Kit to kickstart your in-house video production

When we provide video training for clients we’re often asked for advice about what equipment to invest in. Our starting point is always to find out what sort of videos are required – often short interview bites or film video loops for social media – and what the  budgetary constraints are – often as little as possible!

Budget: What budget?

So what to do if you want to start small? Pretty much every smartphone will record decent video, and with a few add-ons you can improve your production values significantly. The first and most important thing to think about is audio. If you’ve got clear audio your audience will forgive you for not having enormously sophisticated visuals – but if your sound is no good even the prettiest of pictures will fall flat.

If you want to do simple interviews you should get a clip mic. Also known as lavaliers, you’ll have seen these microphones on TV presenters. You clip them to an appropriate piece of clothing and because they’re so close to the source of the sound they cut down background noise when compared to your smartphone’s  built-in microphones.

Smartphone clip mics

If your smartphone has a 3.5mm audio jack you should get a Rode SmartLav+ and an extension cable to allow you to step away from your subject.

Apple have removed the audio jacks from their most recent iPhones. If you have one of these models (an iPhone 7 or later) you’ll need a mic like this one that will connect to Apple’s proprietary Lightning socket.

Steady your shot with a tripod

The next item on your list should be a tripod. It might seem like overkill to stabilise a smartphone, but a steady shot will instantly make your videos easier to watch. Inducing motion sickness in your viewers shouldn’t be a KPI for your video strategy.

If you’re in it for the long haul you could get something like this from Manfrotto. It’s an entry-level video tripod but you’ll be able to use it for years. Otherwise Amazon have a range of options that start from around £15.

You’ll also need a way of attaching your phone to the tripod. Try something like the Glif, an extremely simple mounting system compatible with a wide range of devices.

That’s enough retail therapy for now

Right now you should stop spending money and go and shoot something – have a play with the tripod and use it to get a variety of shots, and get into the habit of using the mic for your interviews.

Going further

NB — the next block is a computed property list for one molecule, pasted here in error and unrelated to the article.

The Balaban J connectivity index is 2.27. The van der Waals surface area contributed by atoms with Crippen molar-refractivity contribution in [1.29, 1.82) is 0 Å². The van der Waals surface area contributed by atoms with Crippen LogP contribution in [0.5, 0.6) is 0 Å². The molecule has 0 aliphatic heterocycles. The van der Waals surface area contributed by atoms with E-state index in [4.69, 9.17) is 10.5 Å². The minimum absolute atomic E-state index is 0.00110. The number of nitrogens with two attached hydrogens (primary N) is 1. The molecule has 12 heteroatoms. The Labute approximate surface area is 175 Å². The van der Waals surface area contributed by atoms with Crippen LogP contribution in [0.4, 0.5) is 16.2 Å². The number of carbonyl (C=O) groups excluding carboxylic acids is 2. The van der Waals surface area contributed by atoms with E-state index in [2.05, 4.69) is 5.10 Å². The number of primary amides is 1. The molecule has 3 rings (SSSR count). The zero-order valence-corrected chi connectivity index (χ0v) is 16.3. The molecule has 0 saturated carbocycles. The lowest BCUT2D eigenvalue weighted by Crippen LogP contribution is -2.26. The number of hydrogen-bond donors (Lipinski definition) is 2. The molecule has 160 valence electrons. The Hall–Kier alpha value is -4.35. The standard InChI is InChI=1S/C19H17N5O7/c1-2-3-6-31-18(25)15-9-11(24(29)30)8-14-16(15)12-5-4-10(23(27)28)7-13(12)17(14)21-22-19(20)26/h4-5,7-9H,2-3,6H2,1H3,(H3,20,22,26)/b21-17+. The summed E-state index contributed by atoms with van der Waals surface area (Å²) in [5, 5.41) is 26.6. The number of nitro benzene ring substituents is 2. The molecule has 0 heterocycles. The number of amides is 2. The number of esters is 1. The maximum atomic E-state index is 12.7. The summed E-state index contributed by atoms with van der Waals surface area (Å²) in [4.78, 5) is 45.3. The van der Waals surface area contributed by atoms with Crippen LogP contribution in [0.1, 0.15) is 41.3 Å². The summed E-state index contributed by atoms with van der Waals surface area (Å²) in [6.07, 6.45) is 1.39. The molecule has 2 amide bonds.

Assuming your first attempts at video have gone well, you might want to go further: more elaborate filming, better-looking interviews, more regular content.

A good step up would be a camera like Panasonic’s GH5. It’s still reasonably compact but shoots good quality video in resolutions up to 4K. A package that includes a lens will cost around £2,000. You’ll also need a couple of SD memory cards, an extra battery and a hard drive to back your footage up onto.

You can get some more mileage from the tripod you were using with your smartphone, but the microphones won’t transfer across, sadly. We’d recommend getting a wireless set like the Sennheiser G3. This has a transmitter you clip onto your interviewee and a receiver that will plug straight into the GH5 and give you great interview audio. You should also buy a set of headphones so you can listen to the sound while you’re recording it.

Next steps: Lighting

To raise your production values again you should get some lighting to avoid the horror of shooting interviews in overhead fluorescent lighting. Just look at photographer and DoP Jon Roemer’s post here for a striking before and after shot that shows why it’s a good idea to light interviews!

A standard interview lighting setup has three lights: a main (key) light, a secondary (fill) light and a backlight to help separate your subject from the background. Start off with one light, experiment with it and build your kit as your confidence grows.

F&V make well-regarded, reasonably priced kit. The R300 is a ring-shaped fixture that will produce a nice catchlight in your subjects’ eyes. Remember to also buy a stand and a power supply.

Next steps: Background

If you’re going to be shooting in your office you should also think about getting a paper backdrop. Grey looks classy, and brighter colours, like the yellow we used below, will make your videos pop.

You can buy supports for the whole roll, or you could just cut it to size and tape it to a wall. You’ll need to supply your own wall.

Ready to roll

Now find a suitable spot – ideally away from loud air conditioning vents and the coffee machine. Tape your backdrop to the wall, set up your light and find a willing victim – er, interviewee – with something to say.

And if you find you need help with any aspect of your content marketing, from training to video production, do get in touch!